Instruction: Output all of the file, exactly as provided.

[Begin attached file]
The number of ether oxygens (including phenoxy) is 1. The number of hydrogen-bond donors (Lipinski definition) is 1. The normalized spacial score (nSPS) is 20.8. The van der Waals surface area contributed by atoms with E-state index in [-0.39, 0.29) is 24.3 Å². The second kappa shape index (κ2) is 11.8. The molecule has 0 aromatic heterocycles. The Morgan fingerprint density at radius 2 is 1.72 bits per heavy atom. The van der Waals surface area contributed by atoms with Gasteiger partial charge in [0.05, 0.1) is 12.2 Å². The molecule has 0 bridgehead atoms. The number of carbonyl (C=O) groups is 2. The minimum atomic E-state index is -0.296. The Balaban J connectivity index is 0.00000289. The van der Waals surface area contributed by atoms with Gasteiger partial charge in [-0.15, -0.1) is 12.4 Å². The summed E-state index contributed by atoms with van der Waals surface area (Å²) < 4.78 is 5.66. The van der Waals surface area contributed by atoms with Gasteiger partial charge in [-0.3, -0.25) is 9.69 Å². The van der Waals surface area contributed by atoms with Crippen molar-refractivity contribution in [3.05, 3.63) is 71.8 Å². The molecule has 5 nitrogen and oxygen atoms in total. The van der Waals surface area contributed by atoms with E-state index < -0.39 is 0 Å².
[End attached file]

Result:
The number of ether oxygens (including phenoxy) is 1. The number of hydrogen-bond donors (Lipinski definition) is 1. The normalized spacial score (nSPS) is 20.8. The van der Waals surface area contributed by atoms with E-state index in [-0.39, 0.29) is 24.3 Å². The second kappa shape index (κ2) is 11.8. The molecule has 0 aromatic heterocycles. The Morgan fingerprint density at radius 2 is 1.72 bits per heavy atom. The van der Waals surface area contributed by atoms with Gasteiger partial charge in [0.05, 0.1) is 12.2 Å². The molecule has 0 bridgehead atoms. The number of carbonyl (C=O) groups is 2. The minimum atomic E-state index is -0.296. The Balaban J connectivity index is 0.00000289. The van der Waals surface area contributed by atoms with Gasteiger partial charge in [-0.15, -0.1) is 12.4 Å². The summed E-state index contributed by atoms with van der Waals surface area (Å²) < 4.78 is 5.66. The van der Waals surface area contributed by atoms with Gasteiger partial charge in [-0.3, -0.25) is 9.69 Å². The van der Waals surface area contributed by atoms with Crippen molar-refractivity contribution in [3.05, 3.63) is 71.8 Å². The molecule has 5 nitrogen and oxygen atoms in total. The van der Waals surface area contributed by atoms with E-state index < -0.39 is 0 Å².